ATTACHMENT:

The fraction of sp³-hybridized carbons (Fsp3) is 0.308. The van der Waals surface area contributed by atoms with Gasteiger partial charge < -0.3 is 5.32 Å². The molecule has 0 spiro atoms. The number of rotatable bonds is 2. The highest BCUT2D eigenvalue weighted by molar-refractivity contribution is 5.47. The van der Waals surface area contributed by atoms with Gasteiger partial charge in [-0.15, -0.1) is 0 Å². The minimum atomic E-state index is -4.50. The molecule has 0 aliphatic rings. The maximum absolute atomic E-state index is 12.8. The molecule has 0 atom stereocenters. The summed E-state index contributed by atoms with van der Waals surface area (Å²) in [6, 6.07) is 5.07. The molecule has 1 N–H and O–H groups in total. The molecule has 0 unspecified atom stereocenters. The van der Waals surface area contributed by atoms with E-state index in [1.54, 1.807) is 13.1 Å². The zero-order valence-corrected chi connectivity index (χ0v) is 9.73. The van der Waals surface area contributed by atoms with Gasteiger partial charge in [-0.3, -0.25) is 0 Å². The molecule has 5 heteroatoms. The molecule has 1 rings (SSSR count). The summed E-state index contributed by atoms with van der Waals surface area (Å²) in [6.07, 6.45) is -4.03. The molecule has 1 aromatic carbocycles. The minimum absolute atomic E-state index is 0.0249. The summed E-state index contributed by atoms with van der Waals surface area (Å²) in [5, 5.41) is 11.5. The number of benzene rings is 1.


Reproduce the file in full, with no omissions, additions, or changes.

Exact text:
The fraction of sp³-hybridized carbons (Fsp3) is 0.308. The van der Waals surface area contributed by atoms with Gasteiger partial charge < -0.3 is 5.32 Å². The molecule has 0 spiro atoms. The number of rotatable bonds is 2. The highest BCUT2D eigenvalue weighted by molar-refractivity contribution is 5.47. The van der Waals surface area contributed by atoms with Gasteiger partial charge in [-0.15, -0.1) is 0 Å². The minimum atomic E-state index is -4.50. The molecule has 0 aliphatic rings. The maximum absolute atomic E-state index is 12.8. The molecule has 0 atom stereocenters. The summed E-state index contributed by atoms with van der Waals surface area (Å²) in [6, 6.07) is 5.07. The molecule has 1 N–H and O–H groups in total. The molecule has 0 unspecified atom stereocenters. The van der Waals surface area contributed by atoms with E-state index in [1.54, 1.807) is 13.1 Å². The zero-order valence-corrected chi connectivity index (χ0v) is 9.73. The van der Waals surface area contributed by atoms with Gasteiger partial charge in [-0.3, -0.25) is 0 Å². The molecule has 5 heteroatoms. The molecule has 1 rings (SSSR count). The summed E-state index contributed by atoms with van der Waals surface area (Å²) in [6.07, 6.45) is -4.03. The molecule has 1 aromatic carbocycles. The minimum absolute atomic E-state index is 0.0249. The summed E-state index contributed by atoms with van der Waals surface area (Å²) in [5, 5.41) is 11.5. The number of benzene rings is 1.